The Sweet Hereafter opens on a painterly image of perfect familial bliss. A husband and wife are sleeping in a sunlit room with their young daughter in between them. There’s nothing in the room except the mattress and the covers on a hardwood floor, giving the impression that for this family, nothing else in the universe exists outside of this moment. That Atom Egoyan opens his film in this fashion is a cruel juxtaposition to what it’s actually about. The Sweet Hereafter depicts a near-unimaginable, though well-constructed, scenario of grief and loss.
The Sweet Hereafter tells a fractured narrative revolving around a bus crash that killed almost all of a small Canadian town’s children. Mitchell Stephens, the husband in the opening tableau, is a tort lawyer attempting to craft a class-action lawsuit around the crash. Played by Ian Holm, Stephens is mostly successful, enlisting the bus driver and several grieving families. Those families are introduced in flashbacks intact and happy, from single dad Billy Ansel (Bruce Greenwood) and his twins, to a hippie family raising an adopted, universally beloved, Native Canadian boy named Bear. When not assembling plaintiffs, Stephens is wrestling with how to deal with his drug-addicted daughter Zoe (Caerthan Banks), currently in the midst of yet another relapse. All subplots are infected with loss and longing, as happy memories are twisted and tainted in the face of a bleak reality.
Stephens gets the most screentime, and ably holds down the center of the film. In meetings with families, he repeatedly has to make the case for monetary justice. Someone has to pay, just not the school corporation because they have low insurance payouts. Egoyan squeezes some much-needed black comedy out of Stephens’s tactics. In trying to recruit Bear’s parents, the floor plan and lack of furniture means that he has to approach them literally on his knees, and when he ends his speech by saying they should talk it over privately while he gets something out of his car, Egoyan cuts to Stephens running through the snow. There is no question that he is being mercenary, and The Sweet Hereafter certainly is not some paean to trial lawyers a la Erin Brockovich. While he’s fairly despicable in dealing with the townsfolk, the inclusion of his tortuously complicated relationship with his daughter humanizes Stephens. Though he doesn’t share his circumstances with the townsfolk, it’s readily apparent that he fears for himself what has happened to them.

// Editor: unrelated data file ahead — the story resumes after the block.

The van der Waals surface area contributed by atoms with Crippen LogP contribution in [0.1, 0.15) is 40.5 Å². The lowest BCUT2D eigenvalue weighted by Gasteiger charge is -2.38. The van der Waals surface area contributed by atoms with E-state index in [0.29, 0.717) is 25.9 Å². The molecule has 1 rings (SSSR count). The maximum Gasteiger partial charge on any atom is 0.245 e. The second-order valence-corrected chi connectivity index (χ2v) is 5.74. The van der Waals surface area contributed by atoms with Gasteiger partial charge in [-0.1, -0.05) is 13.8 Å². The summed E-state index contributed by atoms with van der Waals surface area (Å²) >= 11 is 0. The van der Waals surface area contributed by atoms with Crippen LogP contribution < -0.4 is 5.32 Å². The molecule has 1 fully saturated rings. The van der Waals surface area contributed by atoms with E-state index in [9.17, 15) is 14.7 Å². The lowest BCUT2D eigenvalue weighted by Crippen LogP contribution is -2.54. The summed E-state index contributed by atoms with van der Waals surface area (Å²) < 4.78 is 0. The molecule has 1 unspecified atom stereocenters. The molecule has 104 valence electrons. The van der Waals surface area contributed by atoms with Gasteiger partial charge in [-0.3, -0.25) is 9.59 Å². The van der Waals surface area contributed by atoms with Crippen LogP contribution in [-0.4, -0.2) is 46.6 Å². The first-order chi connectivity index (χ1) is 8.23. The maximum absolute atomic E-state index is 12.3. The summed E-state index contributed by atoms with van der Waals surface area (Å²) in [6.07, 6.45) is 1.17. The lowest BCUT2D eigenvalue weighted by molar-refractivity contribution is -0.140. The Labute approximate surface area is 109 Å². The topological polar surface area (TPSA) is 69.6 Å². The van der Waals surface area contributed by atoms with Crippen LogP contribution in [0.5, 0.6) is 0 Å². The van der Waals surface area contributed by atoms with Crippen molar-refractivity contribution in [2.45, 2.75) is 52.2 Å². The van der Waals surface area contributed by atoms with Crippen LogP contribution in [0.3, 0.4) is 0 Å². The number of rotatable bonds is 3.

It’s in those family scenes that Egoyan hits hardest. He fills the background with details that demonstrate the gravity of what these parents have been dealing with. Bear’s parents, previously welcoming and joyful, are now hopelessly, irrevocably depressed and deflated. Another family still hasn’t replaced the calendar from the month of the accident, and the bus driver, played with a rural hospitality and sense of humor by Gabrielle Rose, has a wall covered in pictures of ‘her’ kids. Items are infused with meaning, positive and negative, as parents become desperate for meaning and the answers that Stephens insists are out there. Some are angry, some are faking normalcy, some are resigned to misery. Egoyan honestly covers the spectrum of possible responses.
Despite its successful rations of black humor, The Sweet Hereafter nudges unwatchable territory due to its subject matter. Children of Men, another film about the absence of kids, has the benefit of distance, as they haven’t been killed, but instead don’t exist in recent memory. The two share an air of hopelessness pervades it, but Sweet Hereafter wallows in it. Another personal favorite, the very similar Rabbit Hole, is more intimate, and arrives at a more profound conclusion. In juggling all its characters, Egoyan’s film has some missteps, particularly a melodramatic subplot involving Sarah Polley’s dark home life. The Sweet Hereafter is a valuable entry to the dead-kids genre, and one that avoids sap and manipulation, even as it doesn’t reach the top of the miserable heap. B